SOME LIGHT HYSTORICAL STIMULATION
Hysteria is a movie about the invention of the vibrator. It’s loosely based on the inventor of the electric vibrator, Joseph Mortimer Granville. (One of the first vibrators was actually a steam-power device invented by an American physician.)
Dr. Mortimer Granville (Hugh Dancy) is hired by Dr. Dalrymple (Jonathan Pryce), who runs a practice treating women with hysteria. Mortimer is extremely successful at his job and the practices acquires many more clients. Unfortunately, Mortimer begins to suffer from severe hand cramps. Mortimer’s friend and inventor, Lord Edmund St. John-Smythe (Rupert Everett), has developed an electrical feathered fan and it gives Mortimer the idea to modify it for the practice.
At the same time, the reserved Mortimer takes an immediate liking to Emily Dalrymple (Felicity Jones) but slowly becomes attracted to the passionate older sister, Charlotte (Maggie Gyllenhaal), a premodern feminist.
I say that this movie is loosely based on history because the film takes many licenses. Physicians used to treat women for hysteria for thousands of years before it was officially deemed a myth in 1952. During the Victorian era, masturbation was seen as inappropriate behavior, especially for women. In order to treat women for a variety of their symptoms which included but was not limited to insomnia, irritability, nervousness, they sought out doctors that prescribed a medicinal massage.
The film is a lighthearted look at this period in history with all of your traditional romantic comedy archetypes. The story is very simple. The two leads that butt heads but they find each other intriguing and eventually fall in love. The best friend of the lead that helps the protagonist in his mission. The protagonist rescues the headstrong heroine.
He fights for what he thinks is proper. She fights for what she thinks is right. They kinda both want the same thing but they approach it from opposite ends of the spectrum.
The characters in the movie aren’t too deeply developed as they feel like mere caricatures.
However, Hugh Dancy and Maggie Gyllenhaal are adorable. They have chemistry and are delightful on screen. While the script doesn’t fully take advantage of their skill as an actor, Mortimer and Charlotte’s purpose in the film are clearly established and you root for them both equally.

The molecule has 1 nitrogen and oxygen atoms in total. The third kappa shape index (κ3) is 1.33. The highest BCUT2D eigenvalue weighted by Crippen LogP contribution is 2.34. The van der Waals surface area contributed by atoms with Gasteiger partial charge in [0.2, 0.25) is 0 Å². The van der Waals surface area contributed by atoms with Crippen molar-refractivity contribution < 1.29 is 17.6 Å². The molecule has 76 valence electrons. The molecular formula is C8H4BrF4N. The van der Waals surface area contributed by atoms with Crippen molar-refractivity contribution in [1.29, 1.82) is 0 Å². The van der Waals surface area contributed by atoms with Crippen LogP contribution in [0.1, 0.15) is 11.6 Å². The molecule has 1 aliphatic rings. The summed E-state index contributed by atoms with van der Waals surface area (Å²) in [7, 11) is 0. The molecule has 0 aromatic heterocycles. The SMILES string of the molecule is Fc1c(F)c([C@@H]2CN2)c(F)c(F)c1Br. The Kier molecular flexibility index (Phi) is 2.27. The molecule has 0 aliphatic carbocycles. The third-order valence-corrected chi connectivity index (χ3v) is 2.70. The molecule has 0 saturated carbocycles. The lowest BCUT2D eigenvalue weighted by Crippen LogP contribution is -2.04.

The ending seems a little abrupt as you are aware of where Mortimer’s heart lies more than Charlotte’s and so both of their declarations of love for each other wasn’t entirely convincing. But you get the picture and I found it easy to just go along with it.
Rupert Everett. Man, I don’t think I’ve seen him since 2003. (Shrek doesn’t count.) He’s aged quite a bit and I’m not sure the plastic surgery really works for him but he kinda fits the mold of this movie well. I suppose I’m saying that there’s something superficial about Rupert Everett but I thoroughly enjoy him. I prefer watching him (with the exception of My Best Friend’s Wedding) in period pieces because he’s so good at being those Oscar Wildean characters. Edmund Smythe is definitely one of those types: witty, charming and a bit of a cad.
I’ll have to admit that as savvy as we are about sex these days you can’t help but blush at certain scenes in the movie. And it’s not like the movie’s Rated NC-17. It’s more that the dialogue and innuendos make you blush rather than baring it all, if you get my drift. The movie is pretty light on the drama and history, aiming for the romantic comedy. That’s how the movie is advertised and that’s what you’re going to get.
If you’re looking for a post modernist look back at the invention of the world’s most popular sex toy and the beginnings of the modern feminist movement, you have obviously not watched the trailer or even taken a good look at the movie poster. However, I rather enjoyed the mindless entertainment of this movie and the cuteness factor of it.